The agreement and operating characteristics of corrected coronary opacification (CCO) differences in identifying abnormal resting coronary flow seem to be very good and indicate its potential role in the assessment of functional coronary stenosis and measurement of stress coronary flow, according to a proof-of-concept study published in the March 15 issue of the Journal of the American College of Cardiology (JACC).
The utility of CT angiography (CTA) is somewhat compromised by its limited ability to predict the hemodynamic significance of coronary stenosis, and cardiac imaging stakeholders are interested in the development of “a single imaging modality with the ability to evaluate for both anatomical and functional stenosis,” according to Benjamin J.W. Chow, MD, of the division of cardiology at the University of Ottawa Heart Institute in Ontario, and colleagues.
Chow and colleagues hypothesized that partial correction of the lack of temporal uniformity in 64-slice CTA images may provide a pathway to measure CCO to indirectly estimate coronary blood flow.
The proof-of-concept study entailed a retrospective review of obstructive and nonobstructive vessels of 52 consecutive patients who had presented for routine CTA and subsequent invasive coronary angiography.
An observer measured coronary luminal attenuation values in Hounsfield units (HU) in normal arteries and those with obstructive CAD ( >50 percent diameter stenosis), explained Chow and colleagues. The researchers then corrected for known normal variation in opacification of the coronary arteries by normalizing each coronary luminal attenuation measurement to the descending aorta on the same slice prior to calculating CCO variability. Invasive coronary angiography images provided data about the percentage diameter stenosis of each artery and Thrombolysis In Myocardial Infarction (TIMI) flow grade and frame count for each artery of interest.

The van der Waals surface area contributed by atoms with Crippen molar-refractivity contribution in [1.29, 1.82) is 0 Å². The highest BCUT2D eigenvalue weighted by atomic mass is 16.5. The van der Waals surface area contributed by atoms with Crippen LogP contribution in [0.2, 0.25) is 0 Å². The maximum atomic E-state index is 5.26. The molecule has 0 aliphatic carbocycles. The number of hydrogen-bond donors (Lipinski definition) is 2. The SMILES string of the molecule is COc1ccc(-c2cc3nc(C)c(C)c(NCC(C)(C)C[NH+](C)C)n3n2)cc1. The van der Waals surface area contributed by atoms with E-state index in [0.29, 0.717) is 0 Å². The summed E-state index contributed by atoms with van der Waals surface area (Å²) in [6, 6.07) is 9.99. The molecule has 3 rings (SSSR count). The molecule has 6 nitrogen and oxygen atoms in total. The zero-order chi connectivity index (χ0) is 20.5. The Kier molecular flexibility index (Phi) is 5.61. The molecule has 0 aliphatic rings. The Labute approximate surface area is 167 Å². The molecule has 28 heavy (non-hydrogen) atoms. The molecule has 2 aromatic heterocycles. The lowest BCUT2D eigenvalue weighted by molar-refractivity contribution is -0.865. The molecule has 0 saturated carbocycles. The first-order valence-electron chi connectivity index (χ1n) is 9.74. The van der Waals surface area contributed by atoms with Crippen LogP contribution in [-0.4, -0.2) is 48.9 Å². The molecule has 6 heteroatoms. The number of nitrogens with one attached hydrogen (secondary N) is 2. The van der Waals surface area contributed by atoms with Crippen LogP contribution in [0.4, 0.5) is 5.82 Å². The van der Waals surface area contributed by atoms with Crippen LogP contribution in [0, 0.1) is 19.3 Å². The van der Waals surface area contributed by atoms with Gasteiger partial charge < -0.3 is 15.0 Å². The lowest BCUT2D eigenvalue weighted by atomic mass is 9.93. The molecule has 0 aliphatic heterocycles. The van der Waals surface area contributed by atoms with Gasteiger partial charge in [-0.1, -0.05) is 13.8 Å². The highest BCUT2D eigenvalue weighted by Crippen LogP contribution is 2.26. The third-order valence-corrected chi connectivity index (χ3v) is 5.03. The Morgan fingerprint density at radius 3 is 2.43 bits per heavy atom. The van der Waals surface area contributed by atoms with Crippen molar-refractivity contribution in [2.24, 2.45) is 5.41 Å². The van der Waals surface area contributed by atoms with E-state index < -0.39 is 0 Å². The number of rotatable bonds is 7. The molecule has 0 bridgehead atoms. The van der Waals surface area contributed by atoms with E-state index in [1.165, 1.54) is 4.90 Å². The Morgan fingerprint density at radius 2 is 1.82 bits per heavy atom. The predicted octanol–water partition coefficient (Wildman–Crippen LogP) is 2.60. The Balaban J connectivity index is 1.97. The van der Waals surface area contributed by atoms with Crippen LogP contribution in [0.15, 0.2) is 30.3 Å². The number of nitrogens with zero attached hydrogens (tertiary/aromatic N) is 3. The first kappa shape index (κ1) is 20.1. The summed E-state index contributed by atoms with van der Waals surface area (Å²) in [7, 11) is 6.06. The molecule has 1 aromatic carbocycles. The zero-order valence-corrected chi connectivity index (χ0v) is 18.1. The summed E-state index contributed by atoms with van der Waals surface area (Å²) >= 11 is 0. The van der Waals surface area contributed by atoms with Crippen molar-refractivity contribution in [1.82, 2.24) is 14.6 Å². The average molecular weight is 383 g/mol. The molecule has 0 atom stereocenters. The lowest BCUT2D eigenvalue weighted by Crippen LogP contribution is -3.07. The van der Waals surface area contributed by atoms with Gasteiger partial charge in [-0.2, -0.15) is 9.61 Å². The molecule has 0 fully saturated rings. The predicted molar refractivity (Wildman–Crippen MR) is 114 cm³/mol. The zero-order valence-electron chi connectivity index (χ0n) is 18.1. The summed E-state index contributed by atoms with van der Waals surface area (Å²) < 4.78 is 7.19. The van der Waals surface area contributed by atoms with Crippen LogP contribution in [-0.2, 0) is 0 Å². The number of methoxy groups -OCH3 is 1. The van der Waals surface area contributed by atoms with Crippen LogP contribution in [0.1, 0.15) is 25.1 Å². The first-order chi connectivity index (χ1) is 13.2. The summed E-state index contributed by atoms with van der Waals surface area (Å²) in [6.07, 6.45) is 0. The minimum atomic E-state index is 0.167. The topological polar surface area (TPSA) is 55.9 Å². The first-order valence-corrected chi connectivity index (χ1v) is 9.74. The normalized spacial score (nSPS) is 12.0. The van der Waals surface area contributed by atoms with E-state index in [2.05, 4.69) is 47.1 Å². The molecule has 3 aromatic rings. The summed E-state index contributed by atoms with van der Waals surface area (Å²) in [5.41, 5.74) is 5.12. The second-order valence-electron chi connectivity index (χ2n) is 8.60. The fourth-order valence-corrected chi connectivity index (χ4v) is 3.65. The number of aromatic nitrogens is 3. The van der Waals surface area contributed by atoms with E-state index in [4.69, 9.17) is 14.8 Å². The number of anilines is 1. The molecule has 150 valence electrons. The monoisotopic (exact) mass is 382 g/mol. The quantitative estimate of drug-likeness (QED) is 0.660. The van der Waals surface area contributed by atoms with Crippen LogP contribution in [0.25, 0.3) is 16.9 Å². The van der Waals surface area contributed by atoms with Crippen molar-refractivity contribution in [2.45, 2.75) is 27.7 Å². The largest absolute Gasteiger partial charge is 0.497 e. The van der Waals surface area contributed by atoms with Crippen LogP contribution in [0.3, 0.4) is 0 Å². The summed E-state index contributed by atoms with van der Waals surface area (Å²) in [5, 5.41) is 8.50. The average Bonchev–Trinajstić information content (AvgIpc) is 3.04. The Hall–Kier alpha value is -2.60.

Chow and colleagues reported mean CCO of 0.979 in normal arteries and determined that a pre- and post-stenosis CCO difference of more than 0.184 was abnormal, testing the threshold in arteries with varying degrees of stenosis, TIMI flow grade and TIMI frame count.
When they assessed arteries with obstructive CAD, they found the CCO difference was significantly greater (p = 0.004). They noted that “the proportion of abnormal CCO differences increased with worsening diameter stenosis.” The researchers additionally found that CCO differences in arteries with TIMI flow grade <3 were significantly higher than those with normal TIMI flow grade 3 and normal arteries.
Consequently, Chow and colleagues indicated that CCO differences may be employed to identify abnormal (TIMI flow grade <3) resting coronary flow. The researchers conjectured that the method might be applied to detect abnormal flow in patients with unevaluable segments, or it could be employed in conjunction with pharmacologic stress to help measure functional stenosis.
The researchers emphasized the need for additional study and validation of the findings in larger cohorts. Furthermore, they explained that research to understand the incremental value and potential utility of CCO difference in conjunction with CT stress imaging is needed.
In an accompanying JACC commentary, Frank J. Rybicki, MD, PhD, of the noninvasive cardiovascular imaging program at Brigham and Women’s Hospital and Harvard Medical School in Boston, reiterated the value of the study.
Rybicki also highlighted two important components related to the Canadian study. Chow and colleagues provided a new normalization that can be used in future applications by focusing on coronary HU differences. In addition, “this work strongly supports future studies to maximize information within the lumen from CT angiograms” by offering CCO differences as a potential new algorithm to assess for functional coronary stenosis.